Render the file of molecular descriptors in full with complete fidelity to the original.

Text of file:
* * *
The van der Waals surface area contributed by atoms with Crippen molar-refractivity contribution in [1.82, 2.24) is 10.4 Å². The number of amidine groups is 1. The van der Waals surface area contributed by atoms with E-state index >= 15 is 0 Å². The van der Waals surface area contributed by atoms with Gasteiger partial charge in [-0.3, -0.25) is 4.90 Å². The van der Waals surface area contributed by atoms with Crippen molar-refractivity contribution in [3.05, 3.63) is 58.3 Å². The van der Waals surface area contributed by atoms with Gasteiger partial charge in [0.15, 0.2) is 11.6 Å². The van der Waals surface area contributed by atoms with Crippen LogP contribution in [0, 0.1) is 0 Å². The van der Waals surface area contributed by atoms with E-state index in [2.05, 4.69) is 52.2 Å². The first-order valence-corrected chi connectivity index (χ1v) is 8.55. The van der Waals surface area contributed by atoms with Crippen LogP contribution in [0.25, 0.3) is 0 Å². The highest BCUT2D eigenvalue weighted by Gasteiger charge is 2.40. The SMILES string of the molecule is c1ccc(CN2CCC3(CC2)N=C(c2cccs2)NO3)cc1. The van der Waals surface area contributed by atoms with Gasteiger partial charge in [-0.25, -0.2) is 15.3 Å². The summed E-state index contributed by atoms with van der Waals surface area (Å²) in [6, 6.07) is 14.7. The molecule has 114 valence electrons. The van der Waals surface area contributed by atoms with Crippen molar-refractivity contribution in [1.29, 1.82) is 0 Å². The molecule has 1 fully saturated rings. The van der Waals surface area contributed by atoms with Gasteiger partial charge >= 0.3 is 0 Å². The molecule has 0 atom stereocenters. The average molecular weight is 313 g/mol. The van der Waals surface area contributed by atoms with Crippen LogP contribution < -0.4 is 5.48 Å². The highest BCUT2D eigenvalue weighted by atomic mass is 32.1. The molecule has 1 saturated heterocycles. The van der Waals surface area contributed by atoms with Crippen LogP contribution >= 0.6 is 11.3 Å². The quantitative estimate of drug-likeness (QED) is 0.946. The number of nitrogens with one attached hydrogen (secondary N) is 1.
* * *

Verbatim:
The van der Waals surface area contributed by atoms with Crippen molar-refractivity contribution in [1.82, 2.24) is 10.4 Å². The number of amidine groups is 1. The van der Waals surface area contributed by atoms with E-state index >= 15 is 0 Å². The van der Waals surface area contributed by atoms with Gasteiger partial charge in [-0.3, -0.25) is 4.90 Å². The van der Waals surface area contributed by atoms with Crippen molar-refractivity contribution in [3.05, 3.63) is 58.3 Å². The van der Waals surface area contributed by atoms with Gasteiger partial charge in [0.15, 0.2) is 11.6 Å². The van der Waals surface area contributed by atoms with Crippen LogP contribution in [0, 0.1) is 0 Å². The van der Waals surface area contributed by atoms with E-state index in [2.05, 4.69) is 52.2 Å². The first-order valence-corrected chi connectivity index (χ1v) is 8.55. The van der Waals surface area contributed by atoms with Crippen LogP contribution in [0.25, 0.3) is 0 Å². The highest BCUT2D eigenvalue weighted by Gasteiger charge is 2.40. The SMILES string of the molecule is c1ccc(CN2CCC3(CC2)N=C(c2cccs2)NO3)cc1. The van der Waals surface area contributed by atoms with Gasteiger partial charge in [-0.25, -0.2) is 15.3 Å². The summed E-state index contributed by atoms with van der Waals surface area (Å²) in [6, 6.07) is 14.7. The molecule has 114 valence electrons. The van der Waals surface area contributed by atoms with Crippen molar-refractivity contribution in [1.29, 1.82) is 0 Å². The molecule has 1 fully saturated rings. The van der Waals surface area contributed by atoms with Gasteiger partial charge >= 0.3 is 0 Å². The molecule has 0 atom stereocenters. The average molecular weight is 313 g/mol. The van der Waals surface area contributed by atoms with Crippen LogP contribution < -0.4 is 5.48 Å². The highest BCUT2D eigenvalue weighted by atomic mass is 32.1. The molecule has 1 saturated heterocycles. The van der Waals surface area contributed by atoms with Crippen LogP contribution >= 0.6 is 11.3 Å². The quantitative estimate of drug-likeness (QED) is 0.946. The number of nitrogens with one attached hydrogen (secondary N) is 1.